Babies need 4,000-5,000 hours of langage input before words and basic sentences start coming out– the so-called “silent period.” There’s loads of evidwence suggesting babies and toddlers understand vocab and even complex grammar, but they aren’t ready for output.
Krashen and Terrell also suggest that in a language classroom we should expect a “silent period” where students are initially not talking. During this “silent period” students should be learning– getting interesting comprehensible input– and signalling their understanding (yes/no, one-word answers, etc) but not speaking target language.
Today’s question, from a French teacher in Boston, MA, is “how long should the silent period be?”
My answer: it depends. Why?
a) Not all students acquire language at the same rate. Some of our “superstars” seem ready to chat after five minutes of hearing Spanish for the first time. Other don’t like opening their mouths even after five months! If we want to keep “the affective filter” low (ie happy, unstressed kids) we should let them talk when they want to. I do expect eyes on me, choral responses, and yes/no from individual kids, but not “output” with any beginners who can’t or don’t want to do it.
With stories, I just write dialogue on board so kids feel less pressure.
b) The “silent period” seems counterintuitive (especially for language teachers…may of us think that the process and the goal (speech) should be the same) but makes sense. Language doesn’t need to be practiced in the way that, say, basketball layups or piano scales need to be. Comprehensible input alone will build a mental foundation for output.
There’s also interesting research about the neuroprocessing of intention and action. As Benjamin Libet found (and as has been repeated zillions of times), intention and action happen (neurologically) at about the same time. In other words, we don’t “decide” on what to do/say and then say it. Rather, our subconscious brain both decides what to do/say AND goes ahead and does it at the same time– our consciousness just “feels” like intention came before action.
This finding– there’s an interesting chapter in Daniel Dennet’s Consciousness Explained about this– would suggest that real language acquisition happens “below” the surface of consciousness. If this is the case, it would seem that we need to “smuggle” language past the conscious mind (or at least get the conscious mind to not interfere with the unconscious).
This, in my view, is what happens during the silent period. By not arousing social anxiety or self-consciousness, and by keeping people focused on the (hopefully interesting) message (ideally a story) we are telling, we “sneak” the foundational basics into the unconscious. Vocab, grammar rules, accent, intonation, etc, these are going in there directly, and form a kind of “platform” on which the rest will eventually assemble itself.
Practically speaking, all I can say here is, “let them talk when they want to.”
In my first-year Spanish class, we have no oral “exam.” Kids usually start speaking after 25-30 hours of class time (so let’s say 20-25 hours of comprehensible input). Initially, I get words, or three-word sentences like “Jasmin is ugly!” (from her best friend Rasna), to which Jasmin replies “Rasna is crazy!” By the end of Level 1, the mid-range kids can say things like yesterday I went to the store. I bought three apples. They were good without any prompting.
Second-year kids (and my colleague Leanda’s level three French kids) do have an oral exam, which is totally unstructured. We just talk. I’ve never had a TPRS-taught kid get less than 7/9 on the oral, an most get 80-100%.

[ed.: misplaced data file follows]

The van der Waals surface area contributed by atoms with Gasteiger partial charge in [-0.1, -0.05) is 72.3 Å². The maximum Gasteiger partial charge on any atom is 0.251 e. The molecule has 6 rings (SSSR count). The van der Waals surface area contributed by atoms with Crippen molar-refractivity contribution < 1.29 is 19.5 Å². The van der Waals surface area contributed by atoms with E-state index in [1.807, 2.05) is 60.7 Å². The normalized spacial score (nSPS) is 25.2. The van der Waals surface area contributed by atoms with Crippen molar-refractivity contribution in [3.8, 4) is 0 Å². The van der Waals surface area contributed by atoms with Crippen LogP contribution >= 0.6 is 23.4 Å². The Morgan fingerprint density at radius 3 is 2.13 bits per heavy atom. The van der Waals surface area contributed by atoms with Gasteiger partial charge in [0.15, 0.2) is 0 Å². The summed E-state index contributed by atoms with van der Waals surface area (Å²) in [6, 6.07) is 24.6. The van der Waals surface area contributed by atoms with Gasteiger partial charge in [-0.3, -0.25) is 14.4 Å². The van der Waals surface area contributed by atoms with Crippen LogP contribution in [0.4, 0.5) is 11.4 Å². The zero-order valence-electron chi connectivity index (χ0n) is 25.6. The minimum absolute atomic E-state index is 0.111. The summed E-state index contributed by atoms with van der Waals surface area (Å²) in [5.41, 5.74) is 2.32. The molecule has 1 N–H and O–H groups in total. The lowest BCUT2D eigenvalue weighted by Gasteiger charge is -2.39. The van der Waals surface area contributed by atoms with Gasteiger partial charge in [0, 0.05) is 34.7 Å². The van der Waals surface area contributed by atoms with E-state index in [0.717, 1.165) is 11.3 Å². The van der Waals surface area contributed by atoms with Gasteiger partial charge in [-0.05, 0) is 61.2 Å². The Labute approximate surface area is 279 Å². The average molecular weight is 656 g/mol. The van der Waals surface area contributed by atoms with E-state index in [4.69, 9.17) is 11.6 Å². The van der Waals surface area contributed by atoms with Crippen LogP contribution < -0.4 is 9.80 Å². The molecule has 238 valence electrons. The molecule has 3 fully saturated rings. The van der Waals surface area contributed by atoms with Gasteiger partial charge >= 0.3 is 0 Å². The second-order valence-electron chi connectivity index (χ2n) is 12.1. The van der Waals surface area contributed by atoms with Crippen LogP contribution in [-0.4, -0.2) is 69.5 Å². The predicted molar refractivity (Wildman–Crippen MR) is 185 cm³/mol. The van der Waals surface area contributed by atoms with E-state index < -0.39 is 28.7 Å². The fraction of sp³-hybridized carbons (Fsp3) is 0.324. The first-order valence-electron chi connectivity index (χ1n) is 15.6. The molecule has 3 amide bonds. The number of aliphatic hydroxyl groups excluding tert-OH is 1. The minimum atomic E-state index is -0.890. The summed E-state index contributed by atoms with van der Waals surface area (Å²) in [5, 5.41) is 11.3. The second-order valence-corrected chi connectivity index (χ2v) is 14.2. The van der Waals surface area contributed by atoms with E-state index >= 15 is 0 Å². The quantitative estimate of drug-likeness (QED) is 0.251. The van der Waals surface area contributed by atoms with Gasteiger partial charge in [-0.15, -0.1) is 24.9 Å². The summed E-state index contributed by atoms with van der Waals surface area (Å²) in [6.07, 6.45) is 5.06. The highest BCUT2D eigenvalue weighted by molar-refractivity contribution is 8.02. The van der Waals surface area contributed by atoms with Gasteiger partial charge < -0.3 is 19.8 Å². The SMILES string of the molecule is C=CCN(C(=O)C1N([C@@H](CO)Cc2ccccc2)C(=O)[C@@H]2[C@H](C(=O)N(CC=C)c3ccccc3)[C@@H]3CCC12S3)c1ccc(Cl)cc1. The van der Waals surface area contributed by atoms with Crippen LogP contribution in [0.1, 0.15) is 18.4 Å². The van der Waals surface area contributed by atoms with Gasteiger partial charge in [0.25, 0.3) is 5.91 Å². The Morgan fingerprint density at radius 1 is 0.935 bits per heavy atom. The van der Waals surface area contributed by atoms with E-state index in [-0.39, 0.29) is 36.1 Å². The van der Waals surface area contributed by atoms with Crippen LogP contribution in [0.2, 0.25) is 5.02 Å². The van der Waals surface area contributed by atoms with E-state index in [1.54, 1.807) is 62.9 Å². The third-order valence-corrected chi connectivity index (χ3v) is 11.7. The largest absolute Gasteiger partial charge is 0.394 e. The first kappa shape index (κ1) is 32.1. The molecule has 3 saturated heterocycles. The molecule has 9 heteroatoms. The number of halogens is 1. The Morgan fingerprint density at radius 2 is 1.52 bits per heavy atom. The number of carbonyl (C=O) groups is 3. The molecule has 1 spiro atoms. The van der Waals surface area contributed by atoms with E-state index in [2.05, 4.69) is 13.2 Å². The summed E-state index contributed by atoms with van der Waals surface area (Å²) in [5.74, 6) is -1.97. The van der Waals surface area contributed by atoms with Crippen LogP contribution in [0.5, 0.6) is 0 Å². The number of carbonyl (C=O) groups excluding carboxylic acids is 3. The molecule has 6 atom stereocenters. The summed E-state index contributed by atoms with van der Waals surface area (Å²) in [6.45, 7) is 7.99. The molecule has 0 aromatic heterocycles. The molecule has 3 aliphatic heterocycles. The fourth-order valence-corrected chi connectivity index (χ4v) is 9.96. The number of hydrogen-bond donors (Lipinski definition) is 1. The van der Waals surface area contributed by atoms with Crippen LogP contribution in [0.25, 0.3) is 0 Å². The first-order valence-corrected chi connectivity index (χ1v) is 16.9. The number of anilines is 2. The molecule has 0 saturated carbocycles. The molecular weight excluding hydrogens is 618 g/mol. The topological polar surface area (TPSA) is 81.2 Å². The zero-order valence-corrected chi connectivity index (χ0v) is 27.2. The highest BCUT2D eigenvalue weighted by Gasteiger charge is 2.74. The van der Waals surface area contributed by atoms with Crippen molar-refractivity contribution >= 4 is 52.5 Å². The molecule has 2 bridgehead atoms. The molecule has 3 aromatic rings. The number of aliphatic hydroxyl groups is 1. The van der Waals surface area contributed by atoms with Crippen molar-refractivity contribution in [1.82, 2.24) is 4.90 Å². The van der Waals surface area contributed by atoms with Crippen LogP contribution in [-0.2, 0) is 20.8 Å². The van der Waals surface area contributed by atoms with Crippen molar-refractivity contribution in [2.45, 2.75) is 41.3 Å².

Teachers sometimes seem horrified when we tell them “no oral exam topics.” Many teachers I know do what I used to do: tell the kids “OK here’s 3 scenarios, be prepared to talk about them.” The scenarios being, for example, you are shopping for food in France, or visiting a Spanish doctor with a pain in your leg, or talking to an uncle about what you did last summer. I don’t do this anymore, because what you get are scripts. The kids memorise a set of questions and answers, and you get something like recitation. When a kid asks a question s/he isn’t prepared for, the whole thing goes out the window, even if you’ve taught them conversation rescue strategies (tho’ these do help).
Rather, we just talk. How are you? Who’s your best friend? What’s your family like? What were you like as a baby?
My biggest surprise last year was with my student Hamid. I’d had his holder brother Ahmed, and I have his kid brother Fahim, and the whole bunch are smart and pretty funny. Hamid HATED talking, didn’t make eye contact, didn’t offer funny suggestions, etc etc, during the year. (according to discussion I had on Ben Slavic’s blog, Hamid was, in terms of Jen Schongalla’s interactional rubric on which a lot of Ben’s people “grade” their kids’ “participation,” failing) He spent a LOT of time drawing (kid’s a great artist). At the end of the year, Hamid blew away everyone in the class (except for superstar Angela) in both oral and written output. It was astonishing.
This, to me mirrored a story Blaine Ray told me. Blaine took a crew of kids to Yucatan one year, and at the Merida airport kids, Blaine and various parent volunteers got into 5 vans and headed for their hotel. Somehow one of the vans got lost and Blaine was worried, because the parent driving the van spoke no Spanish, and that van had Blaine’s worst-performing kids in it. When, two hours later, the van finally showed up at the hotel (with Blaine worried sick) the parent driving it said “Glad I had these boys. When we got lost they asked for directions, and we were hungry so we stopped and ate, and they talked to the server. They’re pretty good.”
The moral? Give ’em tons of input– keep them focused– and you should end up with people who, when they are ready, can speak.